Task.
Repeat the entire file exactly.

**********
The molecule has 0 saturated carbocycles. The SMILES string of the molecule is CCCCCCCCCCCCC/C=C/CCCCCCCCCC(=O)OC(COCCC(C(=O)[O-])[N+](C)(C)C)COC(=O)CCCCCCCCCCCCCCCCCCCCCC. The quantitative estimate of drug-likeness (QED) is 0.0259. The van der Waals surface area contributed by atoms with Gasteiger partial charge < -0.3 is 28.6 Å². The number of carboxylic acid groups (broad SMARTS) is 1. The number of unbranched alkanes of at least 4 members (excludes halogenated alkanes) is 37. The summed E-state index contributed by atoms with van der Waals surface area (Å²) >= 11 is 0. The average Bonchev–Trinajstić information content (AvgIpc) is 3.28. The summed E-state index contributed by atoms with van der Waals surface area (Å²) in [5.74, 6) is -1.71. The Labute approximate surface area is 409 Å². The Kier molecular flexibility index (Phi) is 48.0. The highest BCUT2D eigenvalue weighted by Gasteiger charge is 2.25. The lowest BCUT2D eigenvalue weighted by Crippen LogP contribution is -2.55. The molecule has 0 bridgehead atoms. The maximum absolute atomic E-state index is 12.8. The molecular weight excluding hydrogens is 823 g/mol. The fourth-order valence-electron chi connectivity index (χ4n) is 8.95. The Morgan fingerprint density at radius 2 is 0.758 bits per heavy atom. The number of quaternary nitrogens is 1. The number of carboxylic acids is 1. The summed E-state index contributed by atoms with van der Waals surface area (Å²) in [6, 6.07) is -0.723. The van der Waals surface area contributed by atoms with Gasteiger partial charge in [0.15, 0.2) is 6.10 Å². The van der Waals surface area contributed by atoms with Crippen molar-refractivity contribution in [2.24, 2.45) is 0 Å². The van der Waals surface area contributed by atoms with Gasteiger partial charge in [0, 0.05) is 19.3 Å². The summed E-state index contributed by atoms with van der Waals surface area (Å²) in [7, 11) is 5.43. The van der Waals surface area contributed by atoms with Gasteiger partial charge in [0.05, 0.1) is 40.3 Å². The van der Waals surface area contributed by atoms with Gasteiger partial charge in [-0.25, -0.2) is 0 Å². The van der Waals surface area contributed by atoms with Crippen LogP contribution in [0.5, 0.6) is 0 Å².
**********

The molecule has 0 saturated carbocycles. The SMILES string of the molecule is CCCCCCCCCCCCC/C=C/CCCCCCCCCC(=O)OC(COCCC(C(=O)[O-])[N+](C)(C)C)COC(=O)CCCCCCCCCCCCCCCCCCCCCC. The quantitative estimate of drug-likeness (QED) is 0.0259. The van der Waals surface area contributed by atoms with Gasteiger partial charge < -0.3 is 28.6 Å². The number of carboxylic acid groups (broad SMARTS) is 1. The number of unbranched alkanes of at least 4 members (excludes halogenated alkanes) is 37. The summed E-state index contributed by atoms with van der Waals surface area (Å²) >= 11 is 0. The average Bonchev–Trinajstić information content (AvgIpc) is 3.28. The summed E-state index contributed by atoms with van der Waals surface area (Å²) in [5.74, 6) is -1.71. The Labute approximate surface area is 409 Å². The Kier molecular flexibility index (Phi) is 48.0. The highest BCUT2D eigenvalue weighted by Gasteiger charge is 2.25. The lowest BCUT2D eigenvalue weighted by Crippen LogP contribution is -2.55. The molecule has 0 bridgehead atoms. The maximum absolute atomic E-state index is 12.8. The molecular weight excluding hydrogens is 823 g/mol. The fourth-order valence-electron chi connectivity index (χ4n) is 8.95. The Morgan fingerprint density at radius 2 is 0.758 bits per heavy atom. The number of quaternary nitrogens is 1. The number of carboxylic acids is 1. The summed E-state index contributed by atoms with van der Waals surface area (Å²) in [6, 6.07) is -0.723. The van der Waals surface area contributed by atoms with Gasteiger partial charge in [0.15, 0.2) is 6.10 Å². The van der Waals surface area contributed by atoms with Crippen molar-refractivity contribution in [2.24, 2.45) is 0 Å². The van der Waals surface area contributed by atoms with Gasteiger partial charge in [0, 0.05) is 19.3 Å². The summed E-state index contributed by atoms with van der Waals surface area (Å²) in [7, 11) is 5.43. The van der Waals surface area contributed by atoms with Gasteiger partial charge in [0.05, 0.1) is 40.3 Å². The van der Waals surface area contributed by atoms with Gasteiger partial charge in [-0.25, -0.2) is 0 Å². The van der Waals surface area contributed by atoms with Crippen LogP contribution in [0.5, 0.6) is 0 Å².